Monday, May 7, 2007 | Clad in a T-shirt, corduroys, and an apron, all shades of wheat and cream and caramel, Emmanuel Burgin blends in with the flour-dusted counters of Con Pane, a European-style cafe near Shelter Island.
Burgin, called “Burgie” by friends and fellow workers, presides over loaves of rustic breads and baskets of brioche twists and almond-covered scones, making change for customers at the cash register. A close friend of the cafe’s owner, Burgin is a fixture in the Point Loma spot where the mid-afternoon sun streams through great windows onto heavy chestnut-colored wooden tables, and where jazz music bounces from a stereo in the corner off the tall taupe ceiling and brown concrete floors.
But the off-white baseball cap topping Burgin’s head proves perhaps the most serene hat he’s ever worn, and the jazz soundtrack the calmest music to ever color his days.
Born in Compton, in south-central Los Angeles, he played minor-league football in the 1980s in northern California and helped start a security company for major rock ‘n’ roll concerts. That launched him onto the summer 1986 Tom Petty and Bob Dylan double-ticket tour. A terrifying injury at an AC/DC concert propelled him out of the concert security business and into writing short stories and novels, which he’s done from spots in California and the Czech Republic. He recently published a novel about his football days, telling the stories of the guys you never hear about. And he plans to return to Prague within the next few months.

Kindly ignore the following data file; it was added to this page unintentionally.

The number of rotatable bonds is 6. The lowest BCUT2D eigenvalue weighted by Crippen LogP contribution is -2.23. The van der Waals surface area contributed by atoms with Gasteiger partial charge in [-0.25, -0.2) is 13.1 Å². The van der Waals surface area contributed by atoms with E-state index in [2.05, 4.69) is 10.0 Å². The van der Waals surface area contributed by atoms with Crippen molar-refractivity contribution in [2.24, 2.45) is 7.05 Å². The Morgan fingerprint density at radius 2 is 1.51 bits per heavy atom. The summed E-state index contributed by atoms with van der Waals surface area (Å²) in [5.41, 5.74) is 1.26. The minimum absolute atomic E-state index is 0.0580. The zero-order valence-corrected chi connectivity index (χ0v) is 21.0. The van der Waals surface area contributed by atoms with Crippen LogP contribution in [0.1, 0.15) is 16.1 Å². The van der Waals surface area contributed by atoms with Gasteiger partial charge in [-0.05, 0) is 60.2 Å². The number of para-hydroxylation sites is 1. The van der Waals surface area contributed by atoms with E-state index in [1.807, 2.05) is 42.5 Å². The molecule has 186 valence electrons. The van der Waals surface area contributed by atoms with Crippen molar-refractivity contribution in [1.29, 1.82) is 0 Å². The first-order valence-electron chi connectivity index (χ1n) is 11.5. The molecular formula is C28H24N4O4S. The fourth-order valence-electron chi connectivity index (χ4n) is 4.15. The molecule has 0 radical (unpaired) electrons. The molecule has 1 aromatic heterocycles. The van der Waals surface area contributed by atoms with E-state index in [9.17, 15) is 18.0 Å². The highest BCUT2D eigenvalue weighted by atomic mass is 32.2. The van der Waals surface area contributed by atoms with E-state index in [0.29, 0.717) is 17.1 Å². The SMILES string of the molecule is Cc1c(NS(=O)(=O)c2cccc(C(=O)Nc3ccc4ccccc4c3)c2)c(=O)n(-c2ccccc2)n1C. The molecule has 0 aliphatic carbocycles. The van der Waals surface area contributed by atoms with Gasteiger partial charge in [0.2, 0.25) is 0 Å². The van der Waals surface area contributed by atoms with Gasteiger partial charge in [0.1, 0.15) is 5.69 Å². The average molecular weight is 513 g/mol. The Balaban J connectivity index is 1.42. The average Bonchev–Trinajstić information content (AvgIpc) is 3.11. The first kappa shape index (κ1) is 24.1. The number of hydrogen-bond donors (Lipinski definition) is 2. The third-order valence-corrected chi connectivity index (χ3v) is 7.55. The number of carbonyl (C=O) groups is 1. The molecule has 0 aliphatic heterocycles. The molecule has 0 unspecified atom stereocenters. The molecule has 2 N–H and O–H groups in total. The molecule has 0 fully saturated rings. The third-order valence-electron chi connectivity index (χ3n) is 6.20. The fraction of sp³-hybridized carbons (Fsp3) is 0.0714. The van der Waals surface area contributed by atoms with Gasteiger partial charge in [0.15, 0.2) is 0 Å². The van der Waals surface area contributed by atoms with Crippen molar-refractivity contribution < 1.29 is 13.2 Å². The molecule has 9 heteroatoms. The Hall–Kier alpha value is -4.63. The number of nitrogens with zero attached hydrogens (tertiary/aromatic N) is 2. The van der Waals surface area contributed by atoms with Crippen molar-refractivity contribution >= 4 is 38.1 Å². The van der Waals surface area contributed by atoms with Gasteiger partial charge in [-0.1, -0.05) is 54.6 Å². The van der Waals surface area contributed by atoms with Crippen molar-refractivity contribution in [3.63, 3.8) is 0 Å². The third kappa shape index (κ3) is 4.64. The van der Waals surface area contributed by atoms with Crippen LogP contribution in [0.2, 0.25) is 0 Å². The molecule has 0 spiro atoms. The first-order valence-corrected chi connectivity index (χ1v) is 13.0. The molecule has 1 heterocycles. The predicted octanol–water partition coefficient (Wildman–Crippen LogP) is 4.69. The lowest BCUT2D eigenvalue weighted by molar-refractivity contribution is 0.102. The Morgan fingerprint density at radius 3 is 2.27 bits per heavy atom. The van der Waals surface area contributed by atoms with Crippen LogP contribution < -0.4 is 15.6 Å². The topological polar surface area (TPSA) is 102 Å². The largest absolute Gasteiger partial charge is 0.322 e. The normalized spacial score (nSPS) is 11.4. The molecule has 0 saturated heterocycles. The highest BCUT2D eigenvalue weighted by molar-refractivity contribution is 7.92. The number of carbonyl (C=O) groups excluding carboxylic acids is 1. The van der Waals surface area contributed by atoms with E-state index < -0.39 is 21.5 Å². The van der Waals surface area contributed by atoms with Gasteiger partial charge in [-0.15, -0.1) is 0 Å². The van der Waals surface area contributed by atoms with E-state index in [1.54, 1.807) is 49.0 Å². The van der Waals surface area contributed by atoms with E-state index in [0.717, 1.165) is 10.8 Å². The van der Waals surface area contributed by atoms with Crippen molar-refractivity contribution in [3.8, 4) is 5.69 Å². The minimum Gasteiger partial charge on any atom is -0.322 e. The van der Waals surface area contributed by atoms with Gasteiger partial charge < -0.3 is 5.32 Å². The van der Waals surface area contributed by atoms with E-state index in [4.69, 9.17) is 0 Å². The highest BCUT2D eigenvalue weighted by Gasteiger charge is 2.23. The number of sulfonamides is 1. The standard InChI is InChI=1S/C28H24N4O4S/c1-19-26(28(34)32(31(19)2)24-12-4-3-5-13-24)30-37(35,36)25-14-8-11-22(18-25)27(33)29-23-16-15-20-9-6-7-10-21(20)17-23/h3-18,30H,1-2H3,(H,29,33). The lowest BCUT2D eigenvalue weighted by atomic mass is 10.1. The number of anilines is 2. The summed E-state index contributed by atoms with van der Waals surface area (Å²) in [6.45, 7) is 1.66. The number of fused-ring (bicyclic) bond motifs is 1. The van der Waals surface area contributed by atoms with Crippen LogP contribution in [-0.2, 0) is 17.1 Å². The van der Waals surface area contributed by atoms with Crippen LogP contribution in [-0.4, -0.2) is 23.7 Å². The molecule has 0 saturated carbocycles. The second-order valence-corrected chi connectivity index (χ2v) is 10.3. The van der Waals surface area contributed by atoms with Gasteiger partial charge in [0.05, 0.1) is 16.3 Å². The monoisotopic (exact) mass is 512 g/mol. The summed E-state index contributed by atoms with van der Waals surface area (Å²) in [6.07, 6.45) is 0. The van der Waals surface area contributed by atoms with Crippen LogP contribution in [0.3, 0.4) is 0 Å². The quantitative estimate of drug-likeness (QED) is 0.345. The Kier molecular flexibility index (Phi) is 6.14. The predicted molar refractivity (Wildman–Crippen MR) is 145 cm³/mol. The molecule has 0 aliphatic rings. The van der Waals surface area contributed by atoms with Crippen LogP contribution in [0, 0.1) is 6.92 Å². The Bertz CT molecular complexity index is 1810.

But for now, Burgin spends his days in the cafe, supervising the retail shift. One recent afternoon, workers craft sandwiches, slice tomatoes, wash dishes and push loaves of bread through a serrated slicing machine.
In mid-1999, when his friend Catherine started the cafe, Burgin helped lay the concrete, paint the walls, and cut doorway openings in the 18-inch thick walls of the former Wells Fargo. The oven, a special Pavailler oven made with eight three-foot by 12-foot stones spaced as four shelves, was imported from France and assembled by a flown-in French technician, with Burgin as go-fer for the six 10-hour days it required.